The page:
Thus spake the existentialist philosopher Albert Camus, emphasising that a choice has to be made every moment of life. While having the freedom to choose can be a good thing, we’re living in times where there simply can be just too many to choose from. And that’s overwhelming.
While going through my archives (a.k.a. “clutter” or simply “stuff… I really don’t need”) recently, I bumped into this profound talk by Barry Schwartz he delivered at TED in 2005. I couldn’t help but nod by head throughout the talk when I heard it the first time in late 2008. And I still kept nodding my head as I watched it again yesterday. Clearly, Barry didn’t just speak to the audience that year but to the future.
Some of the key learnings I’ve had from the talk and his book include the following:
- The more options we have the harder it becomes to make a good decision as we become vulnerable to make mistakes or worse derive less satisfactions when we (finally) make one! Want an example? Get into your Netflix account and select a movie that you would like to watch tonight. I’m waiting.
- For some personalities, choices become even less fulfilling. Particularly the ones who’re classified as Maximizers, which as per Gallup, are the ones who “seek to transform something strong into something superb.” Probably Toyota’s brand Lexus would define maximisers the best: “The Relentless Pursuit of Perfection.” If you’re a maximiser, you want to make the most out of your purchase and your instinct will be to research, compare, and contrast for 1,239 hours before you buy that damn jacket! There’s so much to wade through after all! It’s so overwhelming*! (I feel like I’m dying right now!)
- In his book, Barry suggests to become a satisficer — someone who is able to settle for “good enough” instead of the best. These folks are decisive as they pick something and get on with their lives! I don’t think I’m a pure satisficer but there are times when I’ve simply walked into a store and asked the clerk to get a size 42 plain black/navy/charcoal grey shirt/pants/jacket/whatever and be done with it. Takes me less than 5 minutes. (Sure, it wouldn’t make up for great style statement. But you get the idea.)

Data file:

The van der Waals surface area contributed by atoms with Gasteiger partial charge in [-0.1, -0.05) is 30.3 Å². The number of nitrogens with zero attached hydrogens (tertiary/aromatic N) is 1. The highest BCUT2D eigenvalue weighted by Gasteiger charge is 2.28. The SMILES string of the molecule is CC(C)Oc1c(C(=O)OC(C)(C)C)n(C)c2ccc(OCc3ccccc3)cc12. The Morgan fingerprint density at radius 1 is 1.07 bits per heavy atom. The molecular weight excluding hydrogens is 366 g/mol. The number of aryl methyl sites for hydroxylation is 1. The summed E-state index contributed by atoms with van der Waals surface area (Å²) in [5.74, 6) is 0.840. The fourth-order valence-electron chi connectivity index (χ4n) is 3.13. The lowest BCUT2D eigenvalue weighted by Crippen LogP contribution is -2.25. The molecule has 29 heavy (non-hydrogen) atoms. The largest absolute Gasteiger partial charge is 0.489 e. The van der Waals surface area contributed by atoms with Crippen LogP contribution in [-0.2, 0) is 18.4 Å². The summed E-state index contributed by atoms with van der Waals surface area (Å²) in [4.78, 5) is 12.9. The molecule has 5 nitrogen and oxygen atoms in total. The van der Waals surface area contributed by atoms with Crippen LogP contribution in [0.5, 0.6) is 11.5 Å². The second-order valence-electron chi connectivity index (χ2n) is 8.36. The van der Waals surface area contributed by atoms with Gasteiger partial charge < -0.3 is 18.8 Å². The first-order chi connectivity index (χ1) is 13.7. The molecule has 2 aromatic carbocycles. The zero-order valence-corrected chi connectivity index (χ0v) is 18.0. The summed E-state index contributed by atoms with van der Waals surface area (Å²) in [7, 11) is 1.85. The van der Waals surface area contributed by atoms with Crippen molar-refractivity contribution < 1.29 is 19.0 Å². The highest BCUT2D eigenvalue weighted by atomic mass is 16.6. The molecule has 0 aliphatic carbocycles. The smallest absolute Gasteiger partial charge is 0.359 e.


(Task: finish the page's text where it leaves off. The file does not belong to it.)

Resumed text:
- The key is to have a certain standard which is “good enough” because it checks off parameters that you deem functional and purposeful compared to let say, “the best in the world!” It’s a far simpler decision-making strategy as there are just two choices: their standards and everything else. Think about it — you search for something that meets your standards and that’s it! You’re done. You have absolutely no reason to waste anymore time on anything else. So, you stop and move on with your life. The number of available options don’t bother you because you know what to look for.
The big question, however, is how do you get there? I think anyone can by letting go of expectations (which is easier said than done, but definitely not impossible) that the “best” is attainable. If it happens, it happens.
I used to think that the “MacBook” was the best computer in the world. Honestly, back in 2007-8 when I embraced it, I wasn’t completely wrong but in 2020, it’s a different story. There are so many choices! I can buy something that’s even more powerful than the best in class MacBook Pro but I still won’t. Why? The Mac still checks off all the parameters that I’m looking for. It’s a no-brainer for me unless I’m literally revolting against Apple! (For which, I must say, I don’t have the time for.)
Interestingly, Barry also suggests that being a satisficer can dramatically improve one’s social relations and psychological well-being. Which didn’t resonate immediately but he has a point — the voluntary constraints do help you to be more freer as you’re more willing to accept relations and people are they are. No judgements. No comparisons. No complaints. It gets easier to think of yourself as not-such-a-big-deal to keep the social ties strong.
Going back to my choice of killing myself or having a cup of coffee, I choose to the latter. I’ve got a lot to give to the world before I say “it’s time.”
P.S. * While I’m glad I’m not a maximizer… some of my near and dear ones are — so, I don’t go out to shop with them. Period.